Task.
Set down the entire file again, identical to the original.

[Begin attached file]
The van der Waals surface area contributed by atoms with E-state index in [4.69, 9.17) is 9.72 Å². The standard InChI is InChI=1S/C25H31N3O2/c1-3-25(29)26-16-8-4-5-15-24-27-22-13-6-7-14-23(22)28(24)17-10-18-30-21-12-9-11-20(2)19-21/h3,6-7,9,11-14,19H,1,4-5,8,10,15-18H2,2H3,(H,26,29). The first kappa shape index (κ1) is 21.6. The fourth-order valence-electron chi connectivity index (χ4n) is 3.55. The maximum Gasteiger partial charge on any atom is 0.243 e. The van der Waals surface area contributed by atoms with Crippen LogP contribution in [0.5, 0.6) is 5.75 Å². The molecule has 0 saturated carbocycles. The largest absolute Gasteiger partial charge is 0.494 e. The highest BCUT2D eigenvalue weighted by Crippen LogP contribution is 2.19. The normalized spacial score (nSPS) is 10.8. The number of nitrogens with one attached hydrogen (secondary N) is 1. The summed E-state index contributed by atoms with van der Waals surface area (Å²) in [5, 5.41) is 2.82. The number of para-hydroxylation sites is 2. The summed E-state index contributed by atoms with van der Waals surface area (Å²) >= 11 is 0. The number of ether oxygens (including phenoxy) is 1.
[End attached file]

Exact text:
The van der Waals surface area contributed by atoms with E-state index in [4.69, 9.17) is 9.72 Å². The standard InChI is InChI=1S/C25H31N3O2/c1-3-25(29)26-16-8-4-5-15-24-27-22-13-6-7-14-23(22)28(24)17-10-18-30-21-12-9-11-20(2)19-21/h3,6-7,9,11-14,19H,1,4-5,8,10,15-18H2,2H3,(H,26,29). The first kappa shape index (κ1) is 21.6. The fourth-order valence-electron chi connectivity index (χ4n) is 3.55. The maximum Gasteiger partial charge on any atom is 0.243 e. The van der Waals surface area contributed by atoms with Crippen LogP contribution in [0.5, 0.6) is 5.75 Å². The molecule has 0 saturated carbocycles. The largest absolute Gasteiger partial charge is 0.494 e. The highest BCUT2D eigenvalue weighted by Crippen LogP contribution is 2.19. The normalized spacial score (nSPS) is 10.8. The number of nitrogens with one attached hydrogen (secondary N) is 1. The summed E-state index contributed by atoms with van der Waals surface area (Å²) in [5, 5.41) is 2.82. The number of para-hydroxylation sites is 2. The summed E-state index contributed by atoms with van der Waals surface area (Å²) >= 11 is 0. The number of ether oxygens (including phenoxy) is 1.